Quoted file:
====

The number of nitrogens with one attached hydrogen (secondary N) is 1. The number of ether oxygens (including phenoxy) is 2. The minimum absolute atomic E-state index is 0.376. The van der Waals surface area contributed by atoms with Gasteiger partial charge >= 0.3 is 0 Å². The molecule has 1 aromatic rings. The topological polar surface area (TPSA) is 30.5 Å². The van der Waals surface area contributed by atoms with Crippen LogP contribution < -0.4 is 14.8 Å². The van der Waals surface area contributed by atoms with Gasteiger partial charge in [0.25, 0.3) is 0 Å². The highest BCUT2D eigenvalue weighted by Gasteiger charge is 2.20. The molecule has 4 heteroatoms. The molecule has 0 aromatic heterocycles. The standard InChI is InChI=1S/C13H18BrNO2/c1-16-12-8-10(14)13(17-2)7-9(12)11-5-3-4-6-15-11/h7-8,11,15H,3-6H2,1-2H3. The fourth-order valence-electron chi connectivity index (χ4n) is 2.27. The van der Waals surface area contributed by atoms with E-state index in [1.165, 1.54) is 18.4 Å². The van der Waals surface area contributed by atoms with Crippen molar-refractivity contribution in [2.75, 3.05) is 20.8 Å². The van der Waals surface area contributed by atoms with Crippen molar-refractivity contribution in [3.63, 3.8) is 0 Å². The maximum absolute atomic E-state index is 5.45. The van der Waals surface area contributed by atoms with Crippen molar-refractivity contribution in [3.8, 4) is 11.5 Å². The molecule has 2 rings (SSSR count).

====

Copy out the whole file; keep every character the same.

The number of nitrogens with one attached hydrogen (secondary N) is 1. The number of ether oxygens (including phenoxy) is 2. The minimum absolute atomic E-state index is 0.376. The van der Waals surface area contributed by atoms with Gasteiger partial charge >= 0.3 is 0 Å². The molecule has 1 aromatic rings. The topological polar surface area (TPSA) is 30.5 Å². The van der Waals surface area contributed by atoms with Crippen LogP contribution < -0.4 is 14.8 Å². The van der Waals surface area contributed by atoms with Gasteiger partial charge in [0.25, 0.3) is 0 Å². The highest BCUT2D eigenvalue weighted by Gasteiger charge is 2.20. The molecule has 4 heteroatoms. The molecule has 0 aromatic heterocycles. The standard InChI is InChI=1S/C13H18BrNO2/c1-16-12-8-10(14)13(17-2)7-9(12)11-5-3-4-6-15-11/h7-8,11,15H,3-6H2,1-2H3. The fourth-order valence-electron chi connectivity index (χ4n) is 2.27. The van der Waals surface area contributed by atoms with E-state index in [1.165, 1.54) is 18.4 Å². The van der Waals surface area contributed by atoms with Crippen molar-refractivity contribution in [2.75, 3.05) is 20.8 Å². The van der Waals surface area contributed by atoms with Crippen molar-refractivity contribution in [3.63, 3.8) is 0 Å². The maximum absolute atomic E-state index is 5.45. The van der Waals surface area contributed by atoms with Crippen molar-refractivity contribution in [3.8, 4) is 11.5 Å². The molecule has 2 rings (SSSR count).